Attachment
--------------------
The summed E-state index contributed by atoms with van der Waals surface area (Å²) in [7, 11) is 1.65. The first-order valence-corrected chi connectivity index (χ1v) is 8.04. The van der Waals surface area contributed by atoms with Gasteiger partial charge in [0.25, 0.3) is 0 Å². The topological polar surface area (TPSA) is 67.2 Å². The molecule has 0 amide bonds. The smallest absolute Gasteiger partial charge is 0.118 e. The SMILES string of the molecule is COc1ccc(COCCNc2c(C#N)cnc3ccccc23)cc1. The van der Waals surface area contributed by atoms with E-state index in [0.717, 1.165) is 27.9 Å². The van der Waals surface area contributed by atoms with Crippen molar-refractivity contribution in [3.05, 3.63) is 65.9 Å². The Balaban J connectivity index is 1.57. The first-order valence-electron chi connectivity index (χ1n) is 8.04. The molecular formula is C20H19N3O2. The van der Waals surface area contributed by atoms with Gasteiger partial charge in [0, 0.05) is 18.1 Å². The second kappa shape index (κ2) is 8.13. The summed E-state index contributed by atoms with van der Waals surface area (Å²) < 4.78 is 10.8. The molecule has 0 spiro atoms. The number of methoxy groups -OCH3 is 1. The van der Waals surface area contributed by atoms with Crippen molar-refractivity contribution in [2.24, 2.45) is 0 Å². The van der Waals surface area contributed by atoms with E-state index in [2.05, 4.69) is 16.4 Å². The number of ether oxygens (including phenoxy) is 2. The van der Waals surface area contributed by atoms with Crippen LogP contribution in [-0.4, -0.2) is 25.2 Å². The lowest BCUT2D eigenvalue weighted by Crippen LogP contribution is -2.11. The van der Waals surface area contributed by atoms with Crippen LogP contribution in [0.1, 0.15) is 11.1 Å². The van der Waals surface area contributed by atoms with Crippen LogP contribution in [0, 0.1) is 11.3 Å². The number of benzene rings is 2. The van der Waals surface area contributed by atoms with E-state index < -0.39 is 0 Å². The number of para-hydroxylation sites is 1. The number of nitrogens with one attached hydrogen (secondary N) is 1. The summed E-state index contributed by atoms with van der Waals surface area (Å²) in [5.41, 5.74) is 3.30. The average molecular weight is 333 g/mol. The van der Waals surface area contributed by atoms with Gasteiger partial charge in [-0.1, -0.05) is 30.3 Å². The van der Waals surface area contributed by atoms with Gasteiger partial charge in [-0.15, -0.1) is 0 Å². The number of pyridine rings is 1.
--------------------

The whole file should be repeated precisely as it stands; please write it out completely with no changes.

The summed E-state index contributed by atoms with van der Waals surface area (Å²) in [7, 11) is 1.65. The first-order valence-corrected chi connectivity index (χ1v) is 8.04. The van der Waals surface area contributed by atoms with Gasteiger partial charge in [0.25, 0.3) is 0 Å². The topological polar surface area (TPSA) is 67.2 Å². The molecule has 0 amide bonds. The smallest absolute Gasteiger partial charge is 0.118 e. The SMILES string of the molecule is COc1ccc(COCCNc2c(C#N)cnc3ccccc23)cc1. The van der Waals surface area contributed by atoms with E-state index in [0.717, 1.165) is 27.9 Å². The van der Waals surface area contributed by atoms with Crippen molar-refractivity contribution in [3.05, 3.63) is 65.9 Å². The Balaban J connectivity index is 1.57. The first-order valence-electron chi connectivity index (χ1n) is 8.04. The molecular formula is C20H19N3O2. The van der Waals surface area contributed by atoms with Gasteiger partial charge in [0, 0.05) is 18.1 Å². The second kappa shape index (κ2) is 8.13. The summed E-state index contributed by atoms with van der Waals surface area (Å²) < 4.78 is 10.8. The molecule has 0 spiro atoms. The number of methoxy groups -OCH3 is 1. The van der Waals surface area contributed by atoms with Crippen molar-refractivity contribution in [2.24, 2.45) is 0 Å². The van der Waals surface area contributed by atoms with E-state index in [2.05, 4.69) is 16.4 Å². The number of ether oxygens (including phenoxy) is 2. The van der Waals surface area contributed by atoms with Crippen LogP contribution in [-0.4, -0.2) is 25.2 Å². The lowest BCUT2D eigenvalue weighted by Crippen LogP contribution is -2.11. The van der Waals surface area contributed by atoms with Crippen LogP contribution in [0.1, 0.15) is 11.1 Å². The van der Waals surface area contributed by atoms with Crippen LogP contribution in [0, 0.1) is 11.3 Å². The number of benzene rings is 2. The van der Waals surface area contributed by atoms with E-state index < -0.39 is 0 Å². The number of para-hydroxylation sites is 1. The number of nitrogens with one attached hydrogen (secondary N) is 1. The summed E-state index contributed by atoms with van der Waals surface area (Å²) in [5.41, 5.74) is 3.30. The average molecular weight is 333 g/mol. The van der Waals surface area contributed by atoms with Gasteiger partial charge in [-0.1, -0.05) is 30.3 Å². The van der Waals surface area contributed by atoms with Gasteiger partial charge in [-0.15, -0.1) is 0 Å². The number of pyridine rings is 1.